But by no means is total abstinence the sum total of my duty. One-third of those who profess to be evangelical even by the most strict sort of definition choose to drink moderately and commit themselves never to drink before driving. They reflect the position of the vast majority of other responsible citizens (though once in a while this group may drink too much).

Article continues below

Here is the fundamental need: a deep concern by all, and a strong commitment to do something. Our attitude should not be vindictive, but one of a helping concern for the 25,000 whom drunk drivers kill each year, the 700,000 they injure, and the additional hundreds of thousands injured by legally sober but alcohol-impaired drivers.

A Potpourri Of Actions To Take

We need to battle against drunken driving on all the fronts of our society. We need to be committed more fully to the current research into discovering a chemical pill to counteract the effects of alcohol on the human brain. We need to perfect an inexpensive gadget that will prevent an intoxicated person from starting a car. We need roadblocks to administer breath tests for alcohol along our busy highways, especially from 7 or 8 P.M. until 4 A.M. We need strict laws with mandatory punishment. We need all sorts of educational programs from lower grade school on through to adulthood.

A study just issued by the United States Department of Transportation surveyed the results in all the states that have raised or lowered the drinking age in recent years and compared them with the situation in other states. The data indicate that raising the drinking age to 21 reduced the deaths of teenagers by 13 percent. If all states adopted the change, 500 teenagers now killed each year by drunken drivers would be saved.

To summarize, first we must avoid unrealistic expectations, or the inevitable disillusionment will foster collapse of the will to do anything. Second, I personally favor abstinence; refusal to drive after drinking is an alternative for some. At root, we must come to a deep concern and strong commitment to do what we can. We can significantly reduce highway death and injury traceable to drinking.

Twenty-five thousand dead, perhaps another million injured—this must stop!


When human beings reach and fail, it is Certain they will end up huddled in a circle like Job’s friends, asking ultimate, theological questions. And so it was 100 days ago when seven Americans aboard the shuttle Challenger reached for the stars and suddenly vanished in a pillar of fire and smoke.

There were immediate, and obvious, religious reverberations. At a memorial service, President Reagan was explicitly theological: “We can find consolation only in faith,” he said, “for we know in our hearts that you who flew so high and so proud now make your home beyond the stars, safe in God’s promise of eternal life.”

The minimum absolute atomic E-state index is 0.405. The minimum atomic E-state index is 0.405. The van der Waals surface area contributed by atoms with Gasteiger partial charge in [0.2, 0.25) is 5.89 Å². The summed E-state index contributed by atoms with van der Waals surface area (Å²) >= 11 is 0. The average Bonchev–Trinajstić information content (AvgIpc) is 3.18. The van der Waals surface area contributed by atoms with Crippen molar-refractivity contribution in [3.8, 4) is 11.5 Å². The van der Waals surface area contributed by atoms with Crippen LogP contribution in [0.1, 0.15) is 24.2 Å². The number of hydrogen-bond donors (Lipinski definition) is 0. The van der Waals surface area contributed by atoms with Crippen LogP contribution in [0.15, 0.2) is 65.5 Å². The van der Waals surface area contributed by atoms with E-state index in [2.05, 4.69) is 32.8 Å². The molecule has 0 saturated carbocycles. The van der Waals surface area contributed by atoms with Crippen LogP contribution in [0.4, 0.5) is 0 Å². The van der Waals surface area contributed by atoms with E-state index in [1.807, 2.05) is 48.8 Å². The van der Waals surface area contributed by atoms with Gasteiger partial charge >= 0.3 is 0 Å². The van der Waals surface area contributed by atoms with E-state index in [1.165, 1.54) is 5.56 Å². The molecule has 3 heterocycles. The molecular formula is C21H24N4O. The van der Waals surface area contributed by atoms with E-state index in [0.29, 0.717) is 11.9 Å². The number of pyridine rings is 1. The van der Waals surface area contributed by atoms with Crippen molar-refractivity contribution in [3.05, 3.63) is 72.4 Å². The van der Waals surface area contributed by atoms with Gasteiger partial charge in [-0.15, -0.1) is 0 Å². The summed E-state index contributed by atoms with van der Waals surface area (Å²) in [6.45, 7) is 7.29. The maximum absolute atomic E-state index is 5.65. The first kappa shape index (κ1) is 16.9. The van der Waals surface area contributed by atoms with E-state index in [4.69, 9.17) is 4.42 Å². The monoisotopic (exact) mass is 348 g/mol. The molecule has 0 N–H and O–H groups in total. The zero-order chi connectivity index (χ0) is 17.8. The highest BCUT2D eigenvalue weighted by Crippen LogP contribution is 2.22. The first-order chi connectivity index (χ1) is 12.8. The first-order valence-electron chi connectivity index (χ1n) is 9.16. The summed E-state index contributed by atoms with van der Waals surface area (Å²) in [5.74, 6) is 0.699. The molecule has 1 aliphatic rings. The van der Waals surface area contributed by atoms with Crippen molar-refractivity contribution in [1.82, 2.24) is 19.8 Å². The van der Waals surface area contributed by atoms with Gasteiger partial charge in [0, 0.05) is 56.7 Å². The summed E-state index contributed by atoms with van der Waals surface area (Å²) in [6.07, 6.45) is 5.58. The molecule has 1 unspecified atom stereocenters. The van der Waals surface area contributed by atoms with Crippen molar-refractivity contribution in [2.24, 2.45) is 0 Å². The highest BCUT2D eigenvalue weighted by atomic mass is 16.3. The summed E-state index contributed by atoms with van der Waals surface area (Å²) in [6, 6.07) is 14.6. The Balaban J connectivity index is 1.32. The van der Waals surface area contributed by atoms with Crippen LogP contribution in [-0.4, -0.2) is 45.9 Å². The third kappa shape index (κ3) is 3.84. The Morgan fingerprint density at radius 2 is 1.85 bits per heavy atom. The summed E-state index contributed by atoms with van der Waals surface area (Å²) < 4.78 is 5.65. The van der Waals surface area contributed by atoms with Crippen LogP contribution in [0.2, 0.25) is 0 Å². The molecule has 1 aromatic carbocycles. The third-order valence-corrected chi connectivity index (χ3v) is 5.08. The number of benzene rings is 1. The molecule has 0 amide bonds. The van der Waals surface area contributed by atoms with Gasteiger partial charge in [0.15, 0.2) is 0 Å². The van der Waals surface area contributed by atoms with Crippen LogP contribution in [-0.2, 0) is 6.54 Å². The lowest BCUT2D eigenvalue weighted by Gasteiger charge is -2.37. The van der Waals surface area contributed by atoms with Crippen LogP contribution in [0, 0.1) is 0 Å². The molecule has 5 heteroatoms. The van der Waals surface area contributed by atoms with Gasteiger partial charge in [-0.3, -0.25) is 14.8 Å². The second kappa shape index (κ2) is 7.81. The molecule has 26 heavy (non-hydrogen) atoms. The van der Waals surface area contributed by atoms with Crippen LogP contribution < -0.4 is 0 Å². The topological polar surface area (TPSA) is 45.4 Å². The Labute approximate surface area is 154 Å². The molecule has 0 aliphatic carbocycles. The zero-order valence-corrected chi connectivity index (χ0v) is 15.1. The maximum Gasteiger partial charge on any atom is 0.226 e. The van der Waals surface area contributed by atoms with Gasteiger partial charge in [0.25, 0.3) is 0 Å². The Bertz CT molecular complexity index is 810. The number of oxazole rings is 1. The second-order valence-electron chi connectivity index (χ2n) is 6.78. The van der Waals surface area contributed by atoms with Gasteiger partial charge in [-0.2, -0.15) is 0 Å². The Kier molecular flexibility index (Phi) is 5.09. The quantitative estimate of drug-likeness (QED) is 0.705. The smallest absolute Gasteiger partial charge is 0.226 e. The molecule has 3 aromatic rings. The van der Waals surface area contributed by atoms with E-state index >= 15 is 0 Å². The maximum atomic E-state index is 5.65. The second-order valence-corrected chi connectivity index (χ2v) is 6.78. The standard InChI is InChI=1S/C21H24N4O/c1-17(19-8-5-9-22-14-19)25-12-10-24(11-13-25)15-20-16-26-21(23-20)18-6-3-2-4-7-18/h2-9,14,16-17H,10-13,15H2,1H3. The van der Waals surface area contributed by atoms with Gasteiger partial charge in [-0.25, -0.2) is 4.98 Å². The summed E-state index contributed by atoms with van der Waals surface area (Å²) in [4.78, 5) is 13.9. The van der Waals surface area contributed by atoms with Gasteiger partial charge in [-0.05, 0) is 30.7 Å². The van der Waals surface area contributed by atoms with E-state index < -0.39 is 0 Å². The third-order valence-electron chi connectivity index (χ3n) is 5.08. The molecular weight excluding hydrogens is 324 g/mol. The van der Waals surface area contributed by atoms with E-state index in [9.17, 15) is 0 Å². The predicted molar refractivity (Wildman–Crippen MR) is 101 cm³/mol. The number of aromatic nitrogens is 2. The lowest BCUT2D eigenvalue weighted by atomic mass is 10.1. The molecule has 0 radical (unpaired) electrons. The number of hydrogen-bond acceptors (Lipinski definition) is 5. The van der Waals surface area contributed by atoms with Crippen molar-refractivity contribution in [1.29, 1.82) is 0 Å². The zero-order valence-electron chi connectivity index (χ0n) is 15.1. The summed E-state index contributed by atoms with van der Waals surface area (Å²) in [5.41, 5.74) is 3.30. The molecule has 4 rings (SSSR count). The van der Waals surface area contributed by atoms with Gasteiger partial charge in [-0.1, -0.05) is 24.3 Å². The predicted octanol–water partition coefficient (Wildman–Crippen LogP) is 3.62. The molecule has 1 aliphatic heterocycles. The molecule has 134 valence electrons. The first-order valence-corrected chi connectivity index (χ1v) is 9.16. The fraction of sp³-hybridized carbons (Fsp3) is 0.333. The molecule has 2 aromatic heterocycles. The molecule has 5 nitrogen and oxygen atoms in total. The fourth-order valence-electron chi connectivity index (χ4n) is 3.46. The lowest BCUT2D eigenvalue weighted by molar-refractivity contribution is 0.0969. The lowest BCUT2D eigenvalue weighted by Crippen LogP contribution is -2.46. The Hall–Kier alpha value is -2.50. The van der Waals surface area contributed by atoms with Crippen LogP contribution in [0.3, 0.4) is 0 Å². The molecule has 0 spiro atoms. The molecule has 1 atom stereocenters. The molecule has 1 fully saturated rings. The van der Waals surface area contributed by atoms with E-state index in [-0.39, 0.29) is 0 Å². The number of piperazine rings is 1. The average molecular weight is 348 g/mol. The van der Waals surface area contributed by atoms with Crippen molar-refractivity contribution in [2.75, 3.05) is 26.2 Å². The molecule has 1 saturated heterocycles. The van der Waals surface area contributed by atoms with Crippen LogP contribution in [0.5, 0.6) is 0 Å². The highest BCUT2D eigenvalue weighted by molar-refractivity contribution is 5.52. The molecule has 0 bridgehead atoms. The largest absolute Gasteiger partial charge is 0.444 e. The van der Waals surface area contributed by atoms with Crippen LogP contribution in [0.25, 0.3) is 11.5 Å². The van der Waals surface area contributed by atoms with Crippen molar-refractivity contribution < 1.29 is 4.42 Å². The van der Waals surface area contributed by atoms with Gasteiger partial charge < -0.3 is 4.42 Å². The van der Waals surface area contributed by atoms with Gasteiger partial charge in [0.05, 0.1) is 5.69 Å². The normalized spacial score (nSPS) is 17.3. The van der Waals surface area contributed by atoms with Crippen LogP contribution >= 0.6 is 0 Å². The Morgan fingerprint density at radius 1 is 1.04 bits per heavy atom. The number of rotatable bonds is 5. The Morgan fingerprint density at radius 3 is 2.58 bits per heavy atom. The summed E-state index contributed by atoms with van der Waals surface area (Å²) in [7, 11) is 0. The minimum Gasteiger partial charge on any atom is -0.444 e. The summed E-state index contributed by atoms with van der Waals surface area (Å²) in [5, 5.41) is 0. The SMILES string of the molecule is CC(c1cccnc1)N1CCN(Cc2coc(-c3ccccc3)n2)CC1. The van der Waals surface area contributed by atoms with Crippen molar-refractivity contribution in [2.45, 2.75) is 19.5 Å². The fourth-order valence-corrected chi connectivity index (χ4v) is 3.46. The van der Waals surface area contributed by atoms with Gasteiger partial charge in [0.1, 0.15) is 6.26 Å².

Article continues below

Nothing could have stopped the country’s ritual, sacramental outpouring of grief. After the explosion, Atlanta motorists switched on their headlights in tribute. The floodlights illuminating the Empire State Building were darkened. Illinois residents burned their porch lights in mourning. Along the Florida coast, 20,000 people raised flashlights into the unanswering night sky.

Looking back at January’s accident, we can now see the space program was religious from the start. After all, a nation does not really need to hurl mothers and fathers and schoolteachers outside Earth’s orbit (and spend billions of dollars) to discover Tang. There are deeper and truer, if more elusive, reasons.

Melvin Kranzberg, historian of technology at Georgia Tech, sounded more like a historian of religion after the shuttle accident. “We’ve got to go on,” he commented. “Man’s most abiding quest is the effort to understand himself in relation to the cosmos.” And journalist Hugh Sidey noted that President Reagan “has understood intuitively that people must have a challenge that takes them out of the despair that crowds every day. There must be a new frontier beckoning, promising some new hope.”

This beckoning, new frontier sounds suspiciously like the Promised Land—or even heaven itself. All of us, said Calvin, are homo religiosus, “man the religious one.” We can be certain that much of the God-talk in response to January’s tragedy was the blind groping of a vague and diluted civil religion. But we can be just as certain that the January ceremonies—and the nation’s robust reaffirmation that space exploration has “got to go on”—reveal a higher significance.

The risky search of outer space may carry pre-evangelistic overtones. The gospel testifies to One from “Outer Space” who came to fill our inner space. God may use our patient witness to reveal him to some who, so far, search in vain.


Have something to add about this? See something we missed? Share your feedback here.

Our digital archives are a work in progress. Let us know if corrections need to be made.